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What’s the best property type for your first home?

By George Hadgelias

With so many exciting options in the real estate market today, what type of property is ideal for a first-time buyer?

You’ve got your deposit saved. Your bank finance is pre-approved. You’re ready to go.

It’s time to start shopping for your first home.

But the days of virtually all first-home buyers choosing a detached house on land in a new suburban estate are over (although this type of home is still a winner with many).

Homes come in all shapes and sizes today and each type has its own unique benefits and limitations.

Here are your basic options and a few pointers to help you work out what suits you best.

A large detached house on an outer suburban block

This is traditional Great Australian Dream housing. The big modern house in a relatively new estate on your own land with plenty of room for dogs to chase balls, children to play backyard cricket and parents to entertain with wild abandon.

Potential upsides include:

  • Getting a lot for your money – three or four bedrooms, multiple bathrooms and dual garages are the norm;
  • Space – both internal and external;
  • Lots of stock – either off-the-plan or only a few years old.

Potential downsides include:

  • More travel time getting to city jobs;
  • Limited public transport and local amenities;
  • Capital value growth may be slower.

A small home on a subdivided lot

If you like the idea of some of your own grass but are happy to trade size for a location closer to the city centre, a side-by-side or front-and-back duplex or terrace in a row may just fit the bill.

You’ll typically find them on suburban blocks that previously had one detached house before they were developed and subdivided into two homes because of the value of the underlying land. Usually found in our cities’ inner and middle-ring suburbs and often require sharing a wall with your immediate neighbour.

Potential upsides include:

  • A location closer to employment hubs so less time spent commuting;
  • A more affordable way to ‘get into’ a middle-ring suburb without the price tag of a standalone house;
  • Your own small land parcel; no body corporate fees.

Potential downsides include:

  • Noisy neighbours can create problems because you may share a wall or more;
  • May outgrow your first home quickly if your family’s size grows.

A townhouse or villa unit

Townhouses and villa units are a good option if you want location and some extra amenities but don’t want the hassle of maintaining fancy landscaped gardens or cleaning pools.

Usually managed by a strata manager, townhouses are double-storey can be found in complexes with up to 50 more individual properties onsite.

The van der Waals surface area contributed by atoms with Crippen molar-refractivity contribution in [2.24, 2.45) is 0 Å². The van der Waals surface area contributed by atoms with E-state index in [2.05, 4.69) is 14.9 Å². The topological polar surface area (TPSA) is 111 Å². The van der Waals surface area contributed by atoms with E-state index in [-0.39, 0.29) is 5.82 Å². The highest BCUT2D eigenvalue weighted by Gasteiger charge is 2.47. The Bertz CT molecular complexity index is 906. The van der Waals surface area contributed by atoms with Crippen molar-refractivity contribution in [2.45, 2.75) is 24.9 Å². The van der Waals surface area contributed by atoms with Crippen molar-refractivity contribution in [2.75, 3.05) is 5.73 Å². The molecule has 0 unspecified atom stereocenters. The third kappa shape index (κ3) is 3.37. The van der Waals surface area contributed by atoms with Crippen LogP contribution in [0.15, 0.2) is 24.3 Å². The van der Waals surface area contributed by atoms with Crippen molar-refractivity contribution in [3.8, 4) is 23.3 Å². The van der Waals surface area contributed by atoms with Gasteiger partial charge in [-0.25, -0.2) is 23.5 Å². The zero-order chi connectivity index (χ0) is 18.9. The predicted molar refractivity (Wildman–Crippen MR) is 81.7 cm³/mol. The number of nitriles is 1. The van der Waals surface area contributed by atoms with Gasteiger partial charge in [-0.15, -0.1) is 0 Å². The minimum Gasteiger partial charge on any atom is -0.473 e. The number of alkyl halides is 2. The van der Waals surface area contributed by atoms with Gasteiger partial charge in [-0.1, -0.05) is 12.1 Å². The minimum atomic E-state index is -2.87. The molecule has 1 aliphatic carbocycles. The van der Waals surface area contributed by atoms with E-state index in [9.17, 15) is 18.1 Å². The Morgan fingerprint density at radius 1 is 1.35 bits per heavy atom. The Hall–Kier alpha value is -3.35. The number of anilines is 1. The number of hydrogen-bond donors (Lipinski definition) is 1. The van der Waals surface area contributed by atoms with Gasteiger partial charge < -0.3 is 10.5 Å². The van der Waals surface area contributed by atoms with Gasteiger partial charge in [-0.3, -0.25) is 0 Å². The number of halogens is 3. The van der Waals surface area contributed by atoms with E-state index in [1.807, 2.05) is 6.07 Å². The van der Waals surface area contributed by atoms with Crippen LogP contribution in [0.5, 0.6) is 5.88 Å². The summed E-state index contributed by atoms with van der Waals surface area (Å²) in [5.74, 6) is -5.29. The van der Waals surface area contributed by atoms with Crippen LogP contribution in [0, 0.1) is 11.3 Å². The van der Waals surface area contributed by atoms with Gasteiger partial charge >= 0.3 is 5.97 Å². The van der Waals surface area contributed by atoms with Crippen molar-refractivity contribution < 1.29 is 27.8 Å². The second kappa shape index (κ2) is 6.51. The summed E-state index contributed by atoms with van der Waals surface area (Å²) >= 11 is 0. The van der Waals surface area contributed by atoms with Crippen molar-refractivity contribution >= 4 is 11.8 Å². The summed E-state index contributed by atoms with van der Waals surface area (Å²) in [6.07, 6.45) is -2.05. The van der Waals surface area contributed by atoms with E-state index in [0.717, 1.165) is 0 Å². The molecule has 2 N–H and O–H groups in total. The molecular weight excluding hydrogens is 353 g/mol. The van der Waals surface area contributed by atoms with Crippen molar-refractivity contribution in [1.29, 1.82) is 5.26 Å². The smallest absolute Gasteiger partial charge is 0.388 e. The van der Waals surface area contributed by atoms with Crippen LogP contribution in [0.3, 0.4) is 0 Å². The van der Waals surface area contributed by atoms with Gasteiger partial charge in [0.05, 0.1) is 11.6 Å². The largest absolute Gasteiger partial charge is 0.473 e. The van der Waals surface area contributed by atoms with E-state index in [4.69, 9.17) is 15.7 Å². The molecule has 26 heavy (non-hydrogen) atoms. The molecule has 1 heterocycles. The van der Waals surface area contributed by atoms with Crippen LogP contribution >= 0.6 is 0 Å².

The trade-offs are you are usually required to pay body corporate fees and their big numbers of virtually identical properties could mean slower long-term capital value growth.

Potential upsides include:

  • Modern interiors and appliances are common;
  • Onsite amenities including gyms, pools and tennis courts;
  • Good value for money for a first-time buyer budget

Potential downsides include:

  • You will be close to lots of neighbours so make sure yours don’t mind housewarming parties;
  • Ongoing body corporate fees on top of your mortgage and other costs;
  • Capital value growth could be slowed by so many identical homes in one location.

A apartment in a small block

If living near the action is a must, a unit in a small block close to the city is a good prospect for a first-home buyer.

Discover a suburb that suits your lifestyle and budget

Ideally no more than 12 units in a three-storey block, for similar money to a detached house in the mid-to-outer suburbs look for a one- or two-bedroom unit within 10km of the CBD.

You won’t own your own garden but will share use of the property’s common areas and get easy access to the inner suburbs’ restaurants, shops and public transport.

Potential upsides include:

  • No garden maintenance cost or time loss;
  • Loads of nearby amenities and public transport options;
  • Good prospects for capital growth that you could use to buy your next property.

Potential downsides include:

  • You’ll still need to pay body corporate fees;
  • If the building needs repairs you must share the cost via special levies;
  • May outgrow if you plan to have children/dogs.

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An apartment in a high-rise block

If living on top of the action is your thing, a modern apartment home in a skyscraper is the ideal first home for you.

If you buy your high-rise home off the plan you may qualify for substantial stamp duty savings.

And if you go shopping for an established apartment you will be spoilt for choice, given how many occupy a typical tower. This stock volume may help you negotiate an affordable price.

Onsite amenities can include gyms, cinemas, spas, pools, shops and cafes. Of course this comes with a rub; weekly body corporate fees can cost $100 or more.

Potential upsides include:

  • Money saved commuting to the city for work or pleasure;
  • Good supply in metropolitan areas;
  • Views, modern fixtures and fittings, and potential stamp duty savings.

Potential downsides include:

  • Lots of stock means value growth may be slower;
  • Body corporate fees can hurt first-time buyer cash flow;
  • Won’t suit buyers with vertigo or who love to mow.

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